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Asteroid (2069) Hubble

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Edwin Powell Hubble (November 20, 1889 – September 28, 1953) was an American astronomer who played a crucial role in establishing the field of extragalactic astronomy and is generally regarded as one of the most important observational cosmologists of the 20th century. Hubble is known for showing that the recessional velocity of a galaxy increases with its distance from the earth, implying the universe is expanding. Known as "Hubble's law", this relation had been discovered previously by Georges Lemaître; a Belgian priest/astronomer who published his work in a less visible journal. There is still much controversy surrounding the issue and some argue that it should be referred to as "Lemaître's law" although this change has not taken hold in the astronomy community.
Hubble is also known for providing substantial evidence that many formerly known "nebulae" were actually galaxies beyond the Milky Way. American astronomer Vesto Slipher provided the first evidence to this argument almost a decade before.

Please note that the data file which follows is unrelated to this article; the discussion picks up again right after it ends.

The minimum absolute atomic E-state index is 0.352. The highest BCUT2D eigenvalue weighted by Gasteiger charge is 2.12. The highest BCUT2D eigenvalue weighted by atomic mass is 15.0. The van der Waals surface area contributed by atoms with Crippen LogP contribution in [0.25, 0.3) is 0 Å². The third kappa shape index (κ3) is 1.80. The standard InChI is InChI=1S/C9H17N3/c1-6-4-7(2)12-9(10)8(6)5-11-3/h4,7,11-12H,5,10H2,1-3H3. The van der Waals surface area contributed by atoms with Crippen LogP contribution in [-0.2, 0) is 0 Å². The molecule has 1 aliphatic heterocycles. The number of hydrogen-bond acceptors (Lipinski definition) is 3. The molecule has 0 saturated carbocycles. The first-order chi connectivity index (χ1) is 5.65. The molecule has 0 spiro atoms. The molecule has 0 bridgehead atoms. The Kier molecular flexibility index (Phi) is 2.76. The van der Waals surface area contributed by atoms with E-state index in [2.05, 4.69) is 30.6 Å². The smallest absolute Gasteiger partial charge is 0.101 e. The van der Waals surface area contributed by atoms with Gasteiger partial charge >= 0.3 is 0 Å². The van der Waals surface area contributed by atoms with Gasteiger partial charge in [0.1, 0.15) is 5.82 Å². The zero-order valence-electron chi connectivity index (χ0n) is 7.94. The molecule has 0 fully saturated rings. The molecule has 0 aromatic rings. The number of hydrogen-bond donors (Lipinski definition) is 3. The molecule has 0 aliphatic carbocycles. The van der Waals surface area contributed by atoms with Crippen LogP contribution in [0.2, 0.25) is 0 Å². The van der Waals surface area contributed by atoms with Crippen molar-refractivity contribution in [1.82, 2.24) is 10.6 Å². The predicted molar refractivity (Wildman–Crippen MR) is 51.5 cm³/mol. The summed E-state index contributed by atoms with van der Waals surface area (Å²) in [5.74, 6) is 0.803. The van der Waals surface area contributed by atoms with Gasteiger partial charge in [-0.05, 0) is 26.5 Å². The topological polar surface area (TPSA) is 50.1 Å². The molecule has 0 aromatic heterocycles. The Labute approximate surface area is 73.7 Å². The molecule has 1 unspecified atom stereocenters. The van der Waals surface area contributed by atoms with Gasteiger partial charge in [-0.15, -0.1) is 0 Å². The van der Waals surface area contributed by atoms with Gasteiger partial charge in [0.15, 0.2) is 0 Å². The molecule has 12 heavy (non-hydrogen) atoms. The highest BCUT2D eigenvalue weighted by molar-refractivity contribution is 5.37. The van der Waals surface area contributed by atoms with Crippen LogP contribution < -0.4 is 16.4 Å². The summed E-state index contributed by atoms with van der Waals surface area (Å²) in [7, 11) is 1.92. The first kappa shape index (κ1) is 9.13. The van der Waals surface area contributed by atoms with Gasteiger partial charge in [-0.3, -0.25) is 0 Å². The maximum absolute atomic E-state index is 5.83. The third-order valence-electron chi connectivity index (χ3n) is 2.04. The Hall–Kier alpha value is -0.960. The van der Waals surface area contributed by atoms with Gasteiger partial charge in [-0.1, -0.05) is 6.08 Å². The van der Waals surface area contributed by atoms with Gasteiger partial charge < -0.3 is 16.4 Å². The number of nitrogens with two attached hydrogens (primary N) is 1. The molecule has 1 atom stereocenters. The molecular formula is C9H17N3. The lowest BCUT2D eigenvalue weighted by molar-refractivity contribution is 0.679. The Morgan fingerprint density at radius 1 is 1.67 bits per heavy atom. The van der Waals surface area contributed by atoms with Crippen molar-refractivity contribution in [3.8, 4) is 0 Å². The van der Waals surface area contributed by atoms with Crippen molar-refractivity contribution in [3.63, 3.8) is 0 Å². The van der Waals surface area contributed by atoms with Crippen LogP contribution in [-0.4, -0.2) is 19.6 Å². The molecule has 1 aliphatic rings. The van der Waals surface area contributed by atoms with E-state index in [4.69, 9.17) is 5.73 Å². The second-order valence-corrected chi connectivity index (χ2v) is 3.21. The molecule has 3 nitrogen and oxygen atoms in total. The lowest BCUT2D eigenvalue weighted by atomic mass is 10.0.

Hubble supported the Doppler shift interpretation of the observed redshift that had been proposed earlier by Slipher, and that led to the theory of the metric expansion of space. He tended to believe the frequency of any beam of light could, by some so far unknown means, be diminished ever stronger, the longer the beam travels through space.

Discovered by the Indiana Asteroid Program, Goethe Link Observatory, University of Indiana. This program was conceived and directed by F. K. Edmondson; the plates were blinked and measured astrometrically by B. Potter and, following her retirement, by D. Owings; and the photometry was performed under the direction of T. Gehrels. During the years 1947-1967, in which the plates were exposed, a large number of people participated in various aspects of the program.

At the annual meeting of 1951-01-12, Dr. Hubble was elected an Honorary Member of the Royal Astronomical Society of Canada. He wrote back, "Please convey to the National Council of the Royal Astronomical Society of Canada my deep appreciation of their proposal to nominate me for consideration as an Honorary Fellow. If elected, I would accept the honor with pleasure and pride."

1955 FT
Disc. Date: 
Disc. Place: 
Goethe Link Observatory